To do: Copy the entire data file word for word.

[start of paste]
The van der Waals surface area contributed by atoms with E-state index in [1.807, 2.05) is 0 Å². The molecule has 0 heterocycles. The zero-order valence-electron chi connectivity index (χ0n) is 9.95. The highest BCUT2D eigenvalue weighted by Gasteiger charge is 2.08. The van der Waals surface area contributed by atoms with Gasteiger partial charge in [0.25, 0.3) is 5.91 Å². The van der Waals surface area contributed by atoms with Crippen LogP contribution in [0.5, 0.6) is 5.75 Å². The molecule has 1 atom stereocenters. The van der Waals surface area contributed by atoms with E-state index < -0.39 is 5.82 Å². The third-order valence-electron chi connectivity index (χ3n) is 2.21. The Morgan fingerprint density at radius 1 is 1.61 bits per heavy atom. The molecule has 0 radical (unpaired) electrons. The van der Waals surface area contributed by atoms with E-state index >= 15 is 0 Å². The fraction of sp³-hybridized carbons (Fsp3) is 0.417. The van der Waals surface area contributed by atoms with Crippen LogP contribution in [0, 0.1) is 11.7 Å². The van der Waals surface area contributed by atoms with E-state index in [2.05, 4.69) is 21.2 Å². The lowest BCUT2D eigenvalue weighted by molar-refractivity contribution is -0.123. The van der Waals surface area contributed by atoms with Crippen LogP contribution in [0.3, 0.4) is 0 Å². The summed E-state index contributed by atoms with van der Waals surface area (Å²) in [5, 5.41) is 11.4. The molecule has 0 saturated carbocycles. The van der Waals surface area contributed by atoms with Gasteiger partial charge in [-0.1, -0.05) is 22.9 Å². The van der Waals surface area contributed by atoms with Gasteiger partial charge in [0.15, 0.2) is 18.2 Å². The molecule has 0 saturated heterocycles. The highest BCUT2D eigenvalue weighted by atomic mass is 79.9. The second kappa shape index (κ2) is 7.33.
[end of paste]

The van der Waals surface area contributed by atoms with E-state index in [1.807, 2.05) is 0 Å². The molecule has 0 heterocycles. The zero-order valence-electron chi connectivity index (χ0n) is 9.95. The highest BCUT2D eigenvalue weighted by Gasteiger charge is 2.08. The van der Waals surface area contributed by atoms with Gasteiger partial charge in [0.25, 0.3) is 5.91 Å². The van der Waals surface area contributed by atoms with Crippen LogP contribution in [0.5, 0.6) is 5.75 Å². The molecule has 1 atom stereocenters. The van der Waals surface area contributed by atoms with E-state index < -0.39 is 5.82 Å². The third-order valence-electron chi connectivity index (χ3n) is 2.21. The Morgan fingerprint density at radius 1 is 1.61 bits per heavy atom. The molecule has 0 radical (unpaired) electrons. The van der Waals surface area contributed by atoms with E-state index >= 15 is 0 Å². The fraction of sp³-hybridized carbons (Fsp3) is 0.417. The van der Waals surface area contributed by atoms with Crippen LogP contribution in [0, 0.1) is 11.7 Å². The van der Waals surface area contributed by atoms with E-state index in [2.05, 4.69) is 21.2 Å². The lowest BCUT2D eigenvalue weighted by molar-refractivity contribution is -0.123. The van der Waals surface area contributed by atoms with Crippen LogP contribution in [0.3, 0.4) is 0 Å². The summed E-state index contributed by atoms with van der Waals surface area (Å²) in [5, 5.41) is 11.4. The molecule has 0 saturated carbocycles. The van der Waals surface area contributed by atoms with Gasteiger partial charge in [-0.1, -0.05) is 22.9 Å². The van der Waals surface area contributed by atoms with Gasteiger partial charge in [0.15, 0.2) is 18.2 Å². The molecule has 0 saturated heterocycles. The highest BCUT2D eigenvalue weighted by atomic mass is 79.9. The second kappa shape index (κ2) is 7.33.